International Finance
Banking Magazine May - June 2018

Has interplanetary banking become a figment of scientific imagination?

For long earthlings have been fascinated with Mars, but simmering attempts to colonise the planet might be a lot more difficult and complex even for the best and the brightest human minds

Since the dawn of human space travel, astrobiologists contend with the possibility of extraterrestrial civilisations and screenwriters loom Martian fantasies in science fiction stoking the imaginations of many others, who are intrigued by the search for life on the red planet.

Four billion years ago, Mars and Earth had streaks of resemblance in their natural phenomena at an early stage of infancy. The greatest similarities between the two planets are found in the axis, length of day and seasons. But inevitable characteristic changes has idealised life on one planet and not the other.

Mars, unfortunately, is small. The Martian atmosphere is largely exposed to the icy dark outer space and is stripped of its protective layer which is meant to shield the red planet from solar and cosmic rays. But that hasn’t stopped scientists and researchers from exploring the effect it has on human intellect.

The Scientific American reported many scientists say Mars is still good to land expensive robots to walk the terrain in order to find something of more human-interest. For humans everything on Mars is recognisable—from mountains to craters to landscape. If there was a chance to sustain life on the red planet, it might have become our second best Earth to colonise and civilise.

The red planet is a perceived opportunity for those who propagate the Martian life. NASA intends to find out.

In an interview, project scientist for the Mars Science Laboratory Ashwin Vasavada says “It’s a place that you can go today that’s like going to early Earth. It’s like finding a dusty Earth in your attic. Shake off the dust a little bit, and it’s this amazing place that you can recognize. That’s why I like it.”

The dust storms and rust settlement in the Martian rocks exude a gorgeous orange-red hue that sets apart its glow from other dots in the sky. But the frigid temperature is likely to prevent life of any sort. If that doesn’t seem too tense, Professor Stephen Hawking in one of his scientific prophecies said we only have a century left to colonise a new planet or become extinct.

Our history of human colonisation and outer space experimentation has dared humanity to go beyond limits and ignite over-ambitious desires. Throughout the Martian expedition, researchers will execute new projects and test the changes that support any traces of living in Martian-like conditions. As far as our Mars exploration goes the chance to sustain microbes and machines beeps on borderline risk. For example: The European Space Agency’s Schiaparelli lander was a fail. More than half the robots sent to Mars have been wrecked. Yet. There has been a burning desire to successfully get spacecrafts on Mars for nearly half-century.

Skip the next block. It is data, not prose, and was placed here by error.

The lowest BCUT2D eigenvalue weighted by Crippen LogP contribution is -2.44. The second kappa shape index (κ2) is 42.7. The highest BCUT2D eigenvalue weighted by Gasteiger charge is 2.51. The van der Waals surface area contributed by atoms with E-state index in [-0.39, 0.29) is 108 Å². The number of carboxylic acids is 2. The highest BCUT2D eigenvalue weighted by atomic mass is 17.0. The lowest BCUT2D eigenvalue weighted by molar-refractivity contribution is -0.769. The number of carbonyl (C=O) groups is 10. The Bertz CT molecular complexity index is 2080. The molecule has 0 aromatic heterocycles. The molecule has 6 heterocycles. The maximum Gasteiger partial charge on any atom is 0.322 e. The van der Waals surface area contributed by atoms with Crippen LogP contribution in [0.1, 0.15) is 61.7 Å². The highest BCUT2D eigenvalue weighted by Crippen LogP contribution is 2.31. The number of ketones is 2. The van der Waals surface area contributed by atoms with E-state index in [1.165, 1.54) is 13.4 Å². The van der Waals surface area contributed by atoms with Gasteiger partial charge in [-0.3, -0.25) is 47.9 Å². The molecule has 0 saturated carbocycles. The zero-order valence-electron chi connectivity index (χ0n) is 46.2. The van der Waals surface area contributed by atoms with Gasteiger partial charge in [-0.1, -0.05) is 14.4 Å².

As the search becomes extensive, there might be a reason good enough for human settlers to migrate to the red planet. The world-famous entrepreneur and founder of SpaceX Elon Musk’s Mars probe is directed towards our shared future. Two years ago, he furnished a plan: “Making humanity a multi-planetary species.” At the time the idea was surreal—and it still is. The launch of Interplanetary Transport System is a powerful build of a rocket and a spaceship planned to transport human settlers to Mars. “What I really want to do here is to make Mars seem possible—make it seem as though it’s something that we could do in our lifetimes, and that you can go,” says Musk.

With this optimism, there might be a time when more and more people go to space for space tourism, space sports, to stay at space and lunar hotels and to work services. Because extraterritorial colonisation has become a priority, monetary services will need to follow the advancements in outer space.

In 2013, PayPal launched the initiative PayPal Galactic—a world-first interplanetary banking system for buying things in space. Paypal, Search for Extraterrestrial Intelligence and the Space Tourism Society formed a partnership to realistically bring this system on board by 2020.

Outer Space Architect and Founder of the Space Tourism Society John Spencer says, “We explained our big long term picture of thousands of people going to space to voyage on orbital super yachts, space cruise ships, lunar resorts and participating in a wide range of space and lunar sports. They were very happy in learning about our vision which gave them confidence that people would need PayPal in space.” But the project was stalled after the media launch and with the exit of PayPal President.

The Space Tourism Society has had a very significant role to play in the interplanetary banking project. “In working with the PayPal Galactic team they saw no reason for it not to work. New regulations will need to be put in place and secure tech developed,” Spencer adds.

More recently the European banking service and Runway East member Monese launched their own interplanetary banking system—the Monese Mars Account. Again, the banking service envisioned to provide safe, instant and secure money transfer to all humans settlers migrating to Mars.

Of course, we can’t be certain about the arguments for and against interplanetary banking: whether it is a half-baked idea inspired by fiction or will it attest to scientific knowledge and technology. For now the idea will only remain a fantastic imagery to all until when it becomes a tangible success.

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